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If you have iron deficiency anemia, it can create a few roadblocks when you’re shopping for life insurance. While most cases of anemia are temporary and aren’t serious, in some cases this condition can be a sign of a very major health problem.

To learn more about how your condition will impact your insurance rating plus determine the best way to apply, we’ve created this article to help guide you through the process.

Hopefully, this article will answer any questions that you have about getting life insurance coverage. If not, feel free to contact our agents at any point to answer those questions.

Life Insurance Underwriting for Iron Deficiency Anemia

Life Insurance with Iron Deficiency AnemiaWhen you apply for life insurance with iron deficiency anemia, you’re going to be asked about a hundred different questions. Some of those are going to be focused on your anemia:

  • Do you know the cause of your iron deficiency anemia? What is it?
  • What tests have you taken to evaluate your condition?
  • What were the results of your most result Current Blood Count (CBC)?
  • Have you ever been hospitalized because of your anemia?
  • Do you have any other major health problems or do you smoke?
  • Are you taking any medications?

The treatment and medication for iron deficiency anemia depends on the underlying cause although it is common to receive iron supplements or iron through an IV.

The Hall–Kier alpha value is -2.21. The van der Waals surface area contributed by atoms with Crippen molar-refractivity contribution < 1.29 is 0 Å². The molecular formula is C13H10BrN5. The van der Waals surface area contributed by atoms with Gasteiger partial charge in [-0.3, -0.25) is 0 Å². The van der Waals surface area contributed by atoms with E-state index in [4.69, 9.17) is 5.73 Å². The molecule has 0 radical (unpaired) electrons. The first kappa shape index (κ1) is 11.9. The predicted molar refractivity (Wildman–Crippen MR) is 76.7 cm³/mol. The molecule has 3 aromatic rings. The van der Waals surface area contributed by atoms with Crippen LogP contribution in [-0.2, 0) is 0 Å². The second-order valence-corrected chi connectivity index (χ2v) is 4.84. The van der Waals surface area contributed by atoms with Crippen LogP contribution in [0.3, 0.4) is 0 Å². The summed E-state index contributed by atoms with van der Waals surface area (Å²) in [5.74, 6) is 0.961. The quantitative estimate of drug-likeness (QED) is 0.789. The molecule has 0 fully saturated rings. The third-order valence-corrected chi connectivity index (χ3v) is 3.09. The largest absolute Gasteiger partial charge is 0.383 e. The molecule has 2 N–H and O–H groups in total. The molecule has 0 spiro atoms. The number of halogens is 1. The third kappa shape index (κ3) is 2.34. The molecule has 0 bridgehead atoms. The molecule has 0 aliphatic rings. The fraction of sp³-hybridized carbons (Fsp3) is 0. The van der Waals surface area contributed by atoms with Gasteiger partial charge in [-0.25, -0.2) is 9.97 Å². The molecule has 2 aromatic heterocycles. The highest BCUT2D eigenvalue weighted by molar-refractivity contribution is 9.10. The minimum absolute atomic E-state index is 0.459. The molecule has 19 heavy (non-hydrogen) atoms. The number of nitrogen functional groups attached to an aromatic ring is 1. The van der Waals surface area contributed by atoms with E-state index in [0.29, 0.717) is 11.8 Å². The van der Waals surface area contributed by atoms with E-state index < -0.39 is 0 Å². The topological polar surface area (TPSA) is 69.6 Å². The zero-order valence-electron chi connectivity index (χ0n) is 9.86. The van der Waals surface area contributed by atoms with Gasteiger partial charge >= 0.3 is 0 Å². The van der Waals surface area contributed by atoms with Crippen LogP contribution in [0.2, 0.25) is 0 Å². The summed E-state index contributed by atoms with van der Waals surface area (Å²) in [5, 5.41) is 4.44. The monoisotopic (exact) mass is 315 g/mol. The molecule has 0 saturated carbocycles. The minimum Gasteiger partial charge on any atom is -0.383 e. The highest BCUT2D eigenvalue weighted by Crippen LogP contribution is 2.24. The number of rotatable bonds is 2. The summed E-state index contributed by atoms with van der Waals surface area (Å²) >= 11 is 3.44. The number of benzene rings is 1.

Be sure to answer all the questions on your application as thoroughly as possible. This way you can show the insurance underwriter you know what is going on. If your application seems incomplete, the underwriter might worry about the cause of your anemia and decline your application.

Life Insurance Quotes for Iron Deficiency Anemia

Iron deficiency anemia is a result of the iron levels in your blood being too low. This is determined by looking at your hemoglobin (iron) level. Males have a deficiency when their hemoglobin level falls below 13.0 g/dl. Females have a deficiency when their hemoglobin level falls below 12.0 g/dl. Insurers are more lenient with females when they are menstruating because this is a cause of blood loss and iron deficiency.

When insurers see a deficiency, they will determine your rating based on how low your levels are below normal. While each company uses slightly different standards, use these general rules as a prediction of your future rating.

Preferred Plus: Usually impossible for an applicant with a current deficiency. Once an applicant’s levels return to normal, they may be able to get this rating.

Preferred: Possible in rare cases for an applicant with iron deficiency anemia. The applicant’s levels should be very close to normal, the cause of the deficiency can’t be something serious, and the applicant would need to be in near perfect health to get this rating.

Standard: Best likely rating for applicants with iron deficiency anemia. Males can qualify for this rating with a hemoglobin level of 12.0 g/dl or higher and females can qualify with a hemoglobin level of 10.0 g/dl (11.0 g/dl if they are menopausal).